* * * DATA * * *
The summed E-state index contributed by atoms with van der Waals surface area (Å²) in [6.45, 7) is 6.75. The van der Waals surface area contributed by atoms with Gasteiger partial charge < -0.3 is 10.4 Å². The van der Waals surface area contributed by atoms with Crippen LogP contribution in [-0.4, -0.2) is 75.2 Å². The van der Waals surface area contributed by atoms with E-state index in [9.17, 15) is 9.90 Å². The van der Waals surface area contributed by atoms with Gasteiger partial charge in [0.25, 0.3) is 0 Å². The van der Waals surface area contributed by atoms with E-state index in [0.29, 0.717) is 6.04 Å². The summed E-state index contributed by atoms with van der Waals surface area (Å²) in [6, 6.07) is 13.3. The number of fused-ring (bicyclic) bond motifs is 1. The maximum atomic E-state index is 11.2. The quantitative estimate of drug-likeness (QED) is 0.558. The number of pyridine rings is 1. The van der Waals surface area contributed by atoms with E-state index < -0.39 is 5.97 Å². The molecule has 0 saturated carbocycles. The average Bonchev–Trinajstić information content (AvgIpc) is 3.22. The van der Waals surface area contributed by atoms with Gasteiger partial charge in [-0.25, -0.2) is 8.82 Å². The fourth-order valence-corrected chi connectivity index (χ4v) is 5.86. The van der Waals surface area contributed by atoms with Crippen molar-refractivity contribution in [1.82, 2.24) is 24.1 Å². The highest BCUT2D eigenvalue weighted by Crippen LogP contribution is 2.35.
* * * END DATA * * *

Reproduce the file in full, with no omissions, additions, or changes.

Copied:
The summed E-state index contributed by atoms with van der Waals surface area (Å²) in [6.45, 7) is 6.75. The van der Waals surface area contributed by atoms with Gasteiger partial charge < -0.3 is 10.4 Å². The van der Waals surface area contributed by atoms with Crippen LogP contribution in [-0.4, -0.2) is 75.2 Å². The van der Waals surface area contributed by atoms with E-state index in [9.17, 15) is 9.90 Å². The van der Waals surface area contributed by atoms with Gasteiger partial charge in [0.25, 0.3) is 0 Å². The van der Waals surface area contributed by atoms with E-state index in [0.29, 0.717) is 6.04 Å². The summed E-state index contributed by atoms with van der Waals surface area (Å²) in [6, 6.07) is 13.3. The number of fused-ring (bicyclic) bond motifs is 1. The maximum atomic E-state index is 11.2. The quantitative estimate of drug-likeness (QED) is 0.558. The number of pyridine rings is 1. The van der Waals surface area contributed by atoms with E-state index < -0.39 is 5.97 Å². The molecule has 0 saturated carbocycles. The average Bonchev–Trinajstić information content (AvgIpc) is 3.22. The van der Waals surface area contributed by atoms with Gasteiger partial charge in [-0.25, -0.2) is 8.82 Å². The fourth-order valence-corrected chi connectivity index (χ4v) is 5.86. The van der Waals surface area contributed by atoms with Crippen molar-refractivity contribution in [1.82, 2.24) is 24.1 Å². The highest BCUT2D eigenvalue weighted by Crippen LogP contribution is 2.35.